Something like what black children had to deal with.
That’s what happens when your orientation, like dark skin…is used for discrimination disguised as moral reform.
Heterosexuality is no indicator of character or virtue any more than skin color is.

What you do Mr. Benkof is abet an already distinct legacy we’ve seen before.
Not allowing the tools that support full personhood as a minority in a hostile field. Not allowing the means to SHOW what WOULD happen if and when given the same opportunity as others can have without any challenge ONLY because they don’t happen to be homosexual, or a minority…not only in the country…but in the entire world.

No way I could have made this short, Mr. Benkof…but as a black woman, married to a white man and fully empathizing with how OTHER minorities have been defamed, especially about sexuality…you are a disturbing human being.
Truly.

Gary
June 26th, 2008 | LINK

Bravo Regan DuCasse.

rusty
June 26th, 2008 | LINK

David,
again, you continue your rants, and as you admittedat your blog made a lesbian cry and she (a friend) won’t talk to you. . .you continue to cross the line of civility, being mean, dismissive and demeaning. Your ‘GaysDefendMarriage’ should not be relfective of a Plural group. If you wanted to enter in productive discourse to look at cooperative, collective work supporting GLBT folk, you should have started off without your divisive, arrogant tone.
Based on the writings of others you shift away from any true criticism.

Blessed are the peace makers. . .for such a devout Jew, again you are not making friends, playing nice, and your disrepectful attitude is truly awful.

you make think you are winning on the playground, but it won’t be long before you are just playing by yourself.

David Benkof
June 26th, 2008 | LINK

So I’m getting torn apart in the comments section of the gayest city in the country. Try publishing a pro-gay-marriage article in the Orange County Register.

I don’t remember the name of the person from Stonewall who contacted me- it was publisher@stonewallnews.net or something like that. Because I agreed to let them run it for free, I saw no reason to keep the E-mail, since I would never have to collect from him. He did praise the column, however. Maybe you spoke to the editor, not the publisher? But I’m not lying.

Regan-

I remember you. You’ve written me before. I blogged about you in my “Will marriage change?” post. Thanks for getting back in touch. I find it shocking that you would question my trying to get the laws to reflect my values about marriage, when that’s precisely what you’re doing. And since the law has always been my way, the burden of proof is on you to show why marriage laws should change, not on me to show why they should stay the same. But if you want to see the many, many good reasons marriage should stay between a man and a woman, visit GaysDefendMarriage.com.

Rusty-

You have now misrepresented me three times. I made a lesbian cry many years ago for advocating traditional Judaism’s opinion on gay issues. I had a friend drop me like three days ago. The two incidents have absolutely nothing to do with each other. Believe it or not, I know more than one lesbian.

And I bet even people on the other side would rather see new posts from you, rather than the same thing cut and pasted three times.

Gary
June 26th, 2008 | LINK

Stonewall News Northwest is a small publication out of Spokane WA (close to the Idaho border), technically Washington State but hardly a gay mecca.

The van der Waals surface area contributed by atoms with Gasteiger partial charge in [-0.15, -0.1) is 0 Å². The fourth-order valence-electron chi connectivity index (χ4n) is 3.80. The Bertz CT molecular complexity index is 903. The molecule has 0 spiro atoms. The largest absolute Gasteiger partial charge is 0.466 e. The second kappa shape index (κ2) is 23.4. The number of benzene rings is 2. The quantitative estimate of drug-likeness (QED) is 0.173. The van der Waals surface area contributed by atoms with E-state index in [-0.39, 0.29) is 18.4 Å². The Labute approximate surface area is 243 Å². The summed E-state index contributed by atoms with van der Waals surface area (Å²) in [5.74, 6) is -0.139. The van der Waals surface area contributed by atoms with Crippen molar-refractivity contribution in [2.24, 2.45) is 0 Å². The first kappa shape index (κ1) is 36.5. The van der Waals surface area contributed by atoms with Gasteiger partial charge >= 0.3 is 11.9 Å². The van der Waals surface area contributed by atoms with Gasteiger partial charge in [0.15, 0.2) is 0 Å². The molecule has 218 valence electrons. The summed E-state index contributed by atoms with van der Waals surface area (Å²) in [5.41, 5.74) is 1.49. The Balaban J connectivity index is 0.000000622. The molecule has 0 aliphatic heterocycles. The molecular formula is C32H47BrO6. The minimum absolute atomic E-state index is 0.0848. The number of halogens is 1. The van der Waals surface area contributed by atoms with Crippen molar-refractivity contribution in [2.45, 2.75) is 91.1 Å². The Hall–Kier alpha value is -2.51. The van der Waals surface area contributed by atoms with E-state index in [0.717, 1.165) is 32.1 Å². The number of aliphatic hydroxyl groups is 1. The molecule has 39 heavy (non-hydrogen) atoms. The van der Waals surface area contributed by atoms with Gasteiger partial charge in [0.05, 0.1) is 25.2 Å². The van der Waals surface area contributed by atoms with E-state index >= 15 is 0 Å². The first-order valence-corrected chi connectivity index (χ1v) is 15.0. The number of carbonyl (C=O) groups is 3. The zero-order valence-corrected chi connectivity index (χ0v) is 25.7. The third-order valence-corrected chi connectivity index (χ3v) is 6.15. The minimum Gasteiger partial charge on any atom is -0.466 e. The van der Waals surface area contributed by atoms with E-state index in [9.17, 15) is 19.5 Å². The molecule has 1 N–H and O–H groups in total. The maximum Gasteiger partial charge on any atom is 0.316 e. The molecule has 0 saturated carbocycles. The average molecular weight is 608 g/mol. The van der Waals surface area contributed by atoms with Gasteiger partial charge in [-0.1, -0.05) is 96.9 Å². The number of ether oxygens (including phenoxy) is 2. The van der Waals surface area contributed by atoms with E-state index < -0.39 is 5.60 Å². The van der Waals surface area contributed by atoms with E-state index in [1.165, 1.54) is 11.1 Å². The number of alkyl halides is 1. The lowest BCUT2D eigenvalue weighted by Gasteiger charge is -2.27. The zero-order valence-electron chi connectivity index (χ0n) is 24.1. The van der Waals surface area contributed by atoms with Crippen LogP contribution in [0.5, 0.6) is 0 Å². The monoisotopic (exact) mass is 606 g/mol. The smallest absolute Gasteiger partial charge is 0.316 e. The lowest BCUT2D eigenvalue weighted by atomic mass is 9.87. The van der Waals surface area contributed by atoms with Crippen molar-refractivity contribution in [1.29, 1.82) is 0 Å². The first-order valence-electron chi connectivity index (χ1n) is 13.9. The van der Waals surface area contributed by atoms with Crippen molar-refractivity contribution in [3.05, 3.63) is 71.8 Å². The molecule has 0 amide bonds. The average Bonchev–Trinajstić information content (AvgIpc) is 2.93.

Fred Swink, Publisher and Editor in Chief has never heard of David Benkof or David Bianco, has never solicited his work.

How convenient for you to have seen “no reason to keep the E-mail”.

Regardless, your website still states: “Other publications in Florida, Washington state, Ohio, and Oklahoma have purchased at least one installment.”

By your own admission that’s not true because you say you “agreed to let them run it for free”.

BobVB
June 26th, 2008 | LINK

Actually could he be referring to this ‘guest columnist’ op-ed piece in the Seattle Post Intelligencer?

You mean the paper PAYS the guest columnists of this caliber?

Glad I cancelled my subscription…

BobVB
June 26th, 2008 | LINK

Didn’t take here is the link… http://seattlepi.nwsource.com/opinion/363878_califgays21.html

Gary
June 26th, 2008 | LINK

No, that’s the article he got in hot water over for misrepresenting our beloved Senator Ed Murray who responded here: http://seattlepi.nwsource.com/opinion/364362_ltrs26.html

Gary
June 26th, 2008 | LINK

also, BobVB I remember the comment section on that original piece to be classic. . .of course benks jumped right in.

Tom Chatt
June 26th, 2008 | LINK

David Benkof comments:
So I’m getting torn apart in the comments section of the gayest city in the country. Try publishing a pro-gay-marriage article in the Orange County Register.

David, no need to try publishing a pro-gay-marriage article in the Orange County Register. The editors themselves have already done so twice in the last couple of months.

David Benkof
June 27th, 2008 | LINK

Tom-

Is there a comment section? Has everyone agreed with them or, as one might expect, have the residents of that conservative county disagreed with a liberal opinion, just as the most progressive city in America had many readers disagree with me?

werdna
June 27th, 2008 | LINK

There is a comments section at the OCR and if Benkof had bothered to look before he asked his question he would’ve noticed that they seem to be running strongly in favor of the editors’ pro same-sex marriage stance.

Jason D
June 27th, 2008 | LINK

“I find it shocking that you would question my trying to get the laws to reflect my values about marriage, when that’s precisely what you’re doing.”